Replicating Flight Mechanics of Star Wars Battlefront (2015)

Replicating Flight Mechanics of Star Wars Battlefront (2015)

I'm trying to replicate the flight mechanics from Star Wars Battlefront (2015) in Unity and I can't get my head around what exactly is going on.
Specifically, how do I get the camera to behave like this using Unity and C#:

I don't mind if you don't give code, I'm just struggling to understand what happens and when in terms of camera movements and rotation.

Solutions/Answers:

Answer 1:

  1. Decide the desired camera location. In this case a distance x behind the fighter plus an offset y in the up direction relative to the fighter. x and y can depend on the current velocity, but for starters use constant numbers.
  2. Decide the desired camera “up” rotation. I guess it’s just the rotation of the fighter.
  3. Write a simple function that takes the current camera location and the desired camera location, then move the camera from the current location towards the desired one. Make the speed of that move dependent on the distance between current and desired location.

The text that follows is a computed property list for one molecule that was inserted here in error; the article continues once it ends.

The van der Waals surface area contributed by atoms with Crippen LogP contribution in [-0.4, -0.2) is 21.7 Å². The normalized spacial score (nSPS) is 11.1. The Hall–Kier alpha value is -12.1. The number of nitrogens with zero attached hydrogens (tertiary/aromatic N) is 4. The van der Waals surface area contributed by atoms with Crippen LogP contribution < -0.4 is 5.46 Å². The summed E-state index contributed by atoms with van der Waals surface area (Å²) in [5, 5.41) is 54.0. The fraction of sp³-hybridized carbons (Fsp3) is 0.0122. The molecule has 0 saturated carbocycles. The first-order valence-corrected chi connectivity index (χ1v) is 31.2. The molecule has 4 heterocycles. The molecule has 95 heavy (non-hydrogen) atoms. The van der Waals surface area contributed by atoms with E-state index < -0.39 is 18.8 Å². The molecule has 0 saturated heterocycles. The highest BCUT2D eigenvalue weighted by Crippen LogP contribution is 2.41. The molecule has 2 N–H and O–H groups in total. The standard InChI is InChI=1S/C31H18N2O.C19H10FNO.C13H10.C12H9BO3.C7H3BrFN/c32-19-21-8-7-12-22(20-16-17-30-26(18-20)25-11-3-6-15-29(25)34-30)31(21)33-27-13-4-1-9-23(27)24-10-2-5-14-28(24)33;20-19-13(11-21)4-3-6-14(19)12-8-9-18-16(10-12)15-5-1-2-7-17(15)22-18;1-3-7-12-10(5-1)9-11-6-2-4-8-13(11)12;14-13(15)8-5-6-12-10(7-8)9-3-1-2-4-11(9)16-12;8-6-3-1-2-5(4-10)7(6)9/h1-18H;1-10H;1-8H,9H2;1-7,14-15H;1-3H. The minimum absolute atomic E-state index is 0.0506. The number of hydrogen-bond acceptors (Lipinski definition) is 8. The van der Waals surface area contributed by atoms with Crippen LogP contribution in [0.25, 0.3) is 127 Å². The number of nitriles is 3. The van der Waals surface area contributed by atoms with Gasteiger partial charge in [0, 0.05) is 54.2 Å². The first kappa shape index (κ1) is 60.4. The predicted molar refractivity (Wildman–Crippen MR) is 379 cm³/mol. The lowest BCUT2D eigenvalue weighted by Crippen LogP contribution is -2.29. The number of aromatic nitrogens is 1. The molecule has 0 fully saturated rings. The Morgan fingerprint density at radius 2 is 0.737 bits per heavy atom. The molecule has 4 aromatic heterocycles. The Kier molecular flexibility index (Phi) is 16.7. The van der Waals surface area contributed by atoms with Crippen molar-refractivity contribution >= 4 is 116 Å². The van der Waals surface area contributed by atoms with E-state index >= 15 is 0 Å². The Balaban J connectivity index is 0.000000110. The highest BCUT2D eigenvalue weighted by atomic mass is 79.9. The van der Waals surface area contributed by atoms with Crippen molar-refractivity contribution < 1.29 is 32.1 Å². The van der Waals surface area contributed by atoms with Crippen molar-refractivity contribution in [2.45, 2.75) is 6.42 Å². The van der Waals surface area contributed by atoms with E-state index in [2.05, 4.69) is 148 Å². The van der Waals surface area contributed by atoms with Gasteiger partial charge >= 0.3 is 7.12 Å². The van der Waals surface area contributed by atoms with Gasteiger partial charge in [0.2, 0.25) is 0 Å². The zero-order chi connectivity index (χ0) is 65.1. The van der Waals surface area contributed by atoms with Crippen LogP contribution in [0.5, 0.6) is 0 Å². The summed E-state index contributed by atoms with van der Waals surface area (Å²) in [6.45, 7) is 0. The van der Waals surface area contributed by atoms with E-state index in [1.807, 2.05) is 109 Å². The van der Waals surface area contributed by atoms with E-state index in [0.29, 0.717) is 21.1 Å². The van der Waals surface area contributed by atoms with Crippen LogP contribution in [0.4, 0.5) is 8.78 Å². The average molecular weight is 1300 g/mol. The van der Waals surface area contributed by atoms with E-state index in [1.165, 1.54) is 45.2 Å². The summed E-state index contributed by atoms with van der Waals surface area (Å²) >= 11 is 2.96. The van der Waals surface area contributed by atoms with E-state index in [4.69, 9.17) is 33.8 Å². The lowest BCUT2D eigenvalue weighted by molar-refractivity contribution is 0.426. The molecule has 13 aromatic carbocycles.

4. Same as 3 for rotation.
  5. Take the flight direction of the fighter, add a certain distance to get a point in front of the fighter. Make the camera look at that point. Or use the inverse, make the fighter fly where the camera looks.

Answer 2:

The camera tries to follow the fighter, but not in the same speed the fighter moves, a bit slower, with a specific cap. With cap I mean, that the camera seems to have a specific limit for the “deviation angle”.
“Deviation angle” means the angle between the direction vector of the camera and the direction vector of the fighter.
Imagine the camera is bound to the fighter by a kind of “leash”. You can see this at 1:40-2:00 or 2:17-2:29.

To reproduce this I would adjust the orientation of the camera with a delay (slower velocity), maybe interpolated by a simple function (via e.g. animation curves). But with specific bounds, so that the fighter is not able to move out of the camera view. To achieve this you should determine a maximum “deviation angle”. The closer the “deviation angle” comes to maximum, the faster the camera is adjusted up to the maximum speed the figther can move or maybe even faster. You could use an animation curve again, to make it look smoother.

References